THE KING’S MAN. (pre release review).

It won’t be long now before The Kingsman series of films becomes a trilogy, the soon to be released The Kings Man will we are told be in cinemas on December 22nd this year, the film, which is much anticipated by fans of the franchise, is also something that film music collectors are waiting for because the score by Dominic Lewis and Matthew Margeson has generated certain mutterings saying that it is something special. The movie was slotted for release in February then in September 2020, but the pandemic happened.

Well, I can tell you the whisperers and the rumours about the musical score are all true, it is brilliant. The work is a powerhouse of robust and vibrant themes, the composing duo never letting up and creating so many powerful and commanding moments. The opening track The Kings Man is an imposing and affecting piece for proud sounding horns that are laced with strings, creating an uplifting and I would say confident and at the same tie beautiful opening flourish for the score. It has a sound that is more than uplifting and so much more than melodic, it is totally consuming and inspiring. The cue moves into a more apprehensive and dramatic vein as it develops, the composers adding driving strings that are shadowed by brass and percussion, which give them an even greater atmospheric clout.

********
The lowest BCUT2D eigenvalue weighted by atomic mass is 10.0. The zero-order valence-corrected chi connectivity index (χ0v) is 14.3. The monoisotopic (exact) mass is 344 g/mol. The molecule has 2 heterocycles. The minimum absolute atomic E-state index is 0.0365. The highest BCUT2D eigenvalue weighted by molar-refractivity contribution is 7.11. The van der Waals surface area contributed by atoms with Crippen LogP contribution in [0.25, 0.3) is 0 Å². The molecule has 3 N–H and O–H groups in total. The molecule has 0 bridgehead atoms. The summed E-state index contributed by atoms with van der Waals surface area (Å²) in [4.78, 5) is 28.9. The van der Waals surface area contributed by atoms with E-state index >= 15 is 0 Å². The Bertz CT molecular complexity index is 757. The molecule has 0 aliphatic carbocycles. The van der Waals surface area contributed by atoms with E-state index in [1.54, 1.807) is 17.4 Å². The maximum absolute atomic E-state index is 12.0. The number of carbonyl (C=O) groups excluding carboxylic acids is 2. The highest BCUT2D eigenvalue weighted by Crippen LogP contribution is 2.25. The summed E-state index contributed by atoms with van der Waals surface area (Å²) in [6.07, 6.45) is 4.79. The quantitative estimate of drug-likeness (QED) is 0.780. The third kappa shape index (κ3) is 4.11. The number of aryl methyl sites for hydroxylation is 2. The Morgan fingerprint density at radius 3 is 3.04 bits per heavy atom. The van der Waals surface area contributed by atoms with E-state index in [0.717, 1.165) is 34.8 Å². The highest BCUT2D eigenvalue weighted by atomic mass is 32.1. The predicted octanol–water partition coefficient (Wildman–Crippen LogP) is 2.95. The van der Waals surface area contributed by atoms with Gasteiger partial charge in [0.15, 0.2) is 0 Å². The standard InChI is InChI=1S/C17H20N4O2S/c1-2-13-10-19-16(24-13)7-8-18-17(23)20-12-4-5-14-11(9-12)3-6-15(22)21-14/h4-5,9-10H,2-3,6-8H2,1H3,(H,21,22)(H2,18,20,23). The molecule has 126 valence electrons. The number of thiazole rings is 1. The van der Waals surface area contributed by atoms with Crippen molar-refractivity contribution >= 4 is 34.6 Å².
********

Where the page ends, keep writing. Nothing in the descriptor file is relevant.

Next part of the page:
At times I was reminded of the work of both John Barry and John Williams and I thought there were also affiliations to the sound as in the melody to Morricone’s Ecstasy of Gold, just hints at least that evoke that wonderfully affecting four note motif from the Italian Maestro’s now iconic theme.(well I can hear it).  But I digress slightly, the music for The Kingsman is probably one of the most richly thematic scores from 2021 I say thematic as in anthem like and action packed, but even when the music becomes action motivated the themes still shine through and develop and alter throughout. What the composers have done here is create a solid score that twists and turns along with the plot and retains a melodic and attractive musical persona, that most certainly entertains without having to see the movie, which is great because it’s not yet out. But as soon as it is the score has made me want to see the film even more.

But just listening to the score, one just knows that the film is going to be a powerhouse of a production, which hurtles along at break-neck speed, never relenting or holding back, and if it does in the quieter moments then these are even more effective because of the luxurious and deeply emotional sound achieved and purveyed. It is for the majority a symphonic score, and utilises to the max strings, percussion and brass, the composers also adding little quirky nuances performed on cymbalom here and there, creating a haunting and mysterious air. I just wanted to alert you all to this wonderful score, it’s a triumph, and sorry to say you will have to wait until at least December before you are able to listen to it. But it is certainly worth waiting for.

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